The Rev. William Lamar, managing director of leadership education at the Duke University Divinity School wonders why Christians talks so much about sexual issues without paying closer attention to the rich, varied and challenging Biblical texts dealing with sex and sexual violence. Writing at the Huffington Post he says:
The current debate over same-sex marriage in many churches gives me a feeling of déjà vu. We are running to third instead of first. How can we talk about same-sex marriage or homosexuality for that matter without talking about sex and sexuality first? In my humble opinion we are running in the wrong direction. Christians are a people of the book, and that book, the Holy Bible, never shies away from talking about sex. The language about a husband and wife becoming one flesh found in Genesis is a euphemism for sex. Ruth uncovering Boaz's feet is a euphemism for sex. No euphemism is needed for the voracious sexual appetite of King Solomon or the tragic sexual appetite of King David. Prostitution, concubinage, rape, and incest permeate the scriptures. Speaking of rape and incest, when was the last time you heard a teaching or a sermon on the rape of Tamar and her cries for justice after experiencing the unspeakable? How might congregants be healed by an excellent exegesis of that passage amidst all of the hurt and pain that molestation and rape have caused in our communities? And this is not just a Hebrew Bible affair. Christians at Corinth were not known for their Victorian sexual mores.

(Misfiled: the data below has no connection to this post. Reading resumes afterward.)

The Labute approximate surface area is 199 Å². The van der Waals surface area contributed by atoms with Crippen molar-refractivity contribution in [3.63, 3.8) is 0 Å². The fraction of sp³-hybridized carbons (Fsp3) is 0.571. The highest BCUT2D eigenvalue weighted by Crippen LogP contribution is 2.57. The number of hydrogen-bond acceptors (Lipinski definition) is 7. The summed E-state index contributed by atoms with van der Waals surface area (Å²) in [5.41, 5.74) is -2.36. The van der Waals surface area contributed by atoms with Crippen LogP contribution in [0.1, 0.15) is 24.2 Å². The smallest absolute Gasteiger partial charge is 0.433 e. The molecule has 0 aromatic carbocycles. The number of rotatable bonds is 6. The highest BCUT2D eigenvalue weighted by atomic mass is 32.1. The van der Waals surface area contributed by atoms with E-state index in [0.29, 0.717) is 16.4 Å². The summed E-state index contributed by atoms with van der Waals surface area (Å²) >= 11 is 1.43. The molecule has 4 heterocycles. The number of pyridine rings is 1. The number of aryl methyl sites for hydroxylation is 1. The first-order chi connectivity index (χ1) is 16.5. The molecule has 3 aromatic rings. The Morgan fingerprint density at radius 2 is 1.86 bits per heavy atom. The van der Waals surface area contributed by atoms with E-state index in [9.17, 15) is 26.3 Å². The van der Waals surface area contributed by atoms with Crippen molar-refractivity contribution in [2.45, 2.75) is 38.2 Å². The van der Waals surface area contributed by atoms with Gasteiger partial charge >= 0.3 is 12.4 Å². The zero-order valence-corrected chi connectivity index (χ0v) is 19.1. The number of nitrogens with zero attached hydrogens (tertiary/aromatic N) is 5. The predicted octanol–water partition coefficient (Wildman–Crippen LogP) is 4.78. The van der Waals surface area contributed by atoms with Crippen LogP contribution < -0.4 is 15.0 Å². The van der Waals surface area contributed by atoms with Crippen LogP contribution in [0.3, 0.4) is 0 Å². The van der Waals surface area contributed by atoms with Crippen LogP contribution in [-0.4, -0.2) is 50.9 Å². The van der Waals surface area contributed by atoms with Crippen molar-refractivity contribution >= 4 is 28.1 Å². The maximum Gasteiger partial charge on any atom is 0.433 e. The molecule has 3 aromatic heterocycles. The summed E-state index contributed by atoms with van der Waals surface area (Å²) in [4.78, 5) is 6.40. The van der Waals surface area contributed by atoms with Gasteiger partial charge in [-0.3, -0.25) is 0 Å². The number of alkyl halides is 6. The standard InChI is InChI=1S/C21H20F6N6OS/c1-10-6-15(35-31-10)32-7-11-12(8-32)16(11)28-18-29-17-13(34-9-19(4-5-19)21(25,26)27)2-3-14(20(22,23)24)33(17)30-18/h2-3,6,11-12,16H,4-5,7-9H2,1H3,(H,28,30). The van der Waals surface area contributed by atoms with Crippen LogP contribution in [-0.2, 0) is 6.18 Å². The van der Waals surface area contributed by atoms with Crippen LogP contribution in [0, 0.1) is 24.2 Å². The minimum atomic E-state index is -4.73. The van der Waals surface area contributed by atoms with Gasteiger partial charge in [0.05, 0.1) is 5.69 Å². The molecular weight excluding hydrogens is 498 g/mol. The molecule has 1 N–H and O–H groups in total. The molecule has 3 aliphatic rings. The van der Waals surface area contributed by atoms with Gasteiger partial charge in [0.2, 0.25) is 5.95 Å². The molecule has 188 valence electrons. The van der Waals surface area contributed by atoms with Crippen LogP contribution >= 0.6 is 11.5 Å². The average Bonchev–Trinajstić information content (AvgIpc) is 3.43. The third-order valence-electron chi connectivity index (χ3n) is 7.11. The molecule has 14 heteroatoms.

The church shies away from frank discussions about sex while claiming to be Bible-based and scripture centered. You cannot be those things and not talk about God's good gift of sex and how it is to be used to God's glory. How is being fixated on homosexuality helping young men and women facing puberty deal faithfully and healthfully with their newly discovered urges? How is it helping the chaste singles and the sexually active singles in the pews? How is talk about same sex marriage helping widows and widowers who cannot re-marry because it would upset their incomes but who are sexually active in their later years because they still crave human intimacy (after all they ain't dead yet)? Why aren't we talking about these sexual issues alongside issues of homosexuality?
It is an essay full of questions. Do you have any answers?